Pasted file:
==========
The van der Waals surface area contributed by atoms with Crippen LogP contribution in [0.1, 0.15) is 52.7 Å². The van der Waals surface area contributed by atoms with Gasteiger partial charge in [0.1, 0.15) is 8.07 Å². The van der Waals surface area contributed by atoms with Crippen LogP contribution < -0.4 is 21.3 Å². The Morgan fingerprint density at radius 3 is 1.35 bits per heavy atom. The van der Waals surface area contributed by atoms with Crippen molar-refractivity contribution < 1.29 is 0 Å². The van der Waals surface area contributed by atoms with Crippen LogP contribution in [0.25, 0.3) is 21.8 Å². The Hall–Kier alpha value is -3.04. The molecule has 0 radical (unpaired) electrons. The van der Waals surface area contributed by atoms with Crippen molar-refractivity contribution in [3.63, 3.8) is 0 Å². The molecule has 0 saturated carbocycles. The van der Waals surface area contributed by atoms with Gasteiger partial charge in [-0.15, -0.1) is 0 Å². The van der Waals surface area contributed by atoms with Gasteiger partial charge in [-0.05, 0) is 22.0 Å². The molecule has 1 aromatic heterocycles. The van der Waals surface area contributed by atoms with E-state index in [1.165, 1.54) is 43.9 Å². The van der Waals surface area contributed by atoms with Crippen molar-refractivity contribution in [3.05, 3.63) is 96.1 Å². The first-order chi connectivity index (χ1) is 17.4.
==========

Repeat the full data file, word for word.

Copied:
The van der Waals surface area contributed by atoms with Crippen LogP contribution in [0.1, 0.15) is 52.7 Å². The van der Waals surface area contributed by atoms with Gasteiger partial charge in [0.1, 0.15) is 8.07 Å². The van der Waals surface area contributed by atoms with Crippen LogP contribution < -0.4 is 21.3 Å². The Morgan fingerprint density at radius 3 is 1.35 bits per heavy atom. The van der Waals surface area contributed by atoms with Crippen molar-refractivity contribution < 1.29 is 0 Å². The van der Waals surface area contributed by atoms with Crippen LogP contribution in [0.25, 0.3) is 21.8 Å². The Hall–Kier alpha value is -3.04. The molecule has 0 radical (unpaired) electrons. The van der Waals surface area contributed by atoms with Crippen molar-refractivity contribution in [3.63, 3.8) is 0 Å². The molecule has 0 saturated carbocycles. The van der Waals surface area contributed by atoms with Gasteiger partial charge in [-0.15, -0.1) is 0 Å². The van der Waals surface area contributed by atoms with Gasteiger partial charge in [-0.05, 0) is 22.0 Å². The molecule has 1 aromatic heterocycles. The van der Waals surface area contributed by atoms with E-state index in [1.165, 1.54) is 43.9 Å². The van der Waals surface area contributed by atoms with Crippen molar-refractivity contribution in [3.05, 3.63) is 96.1 Å². The first-order chi connectivity index (χ1) is 17.4.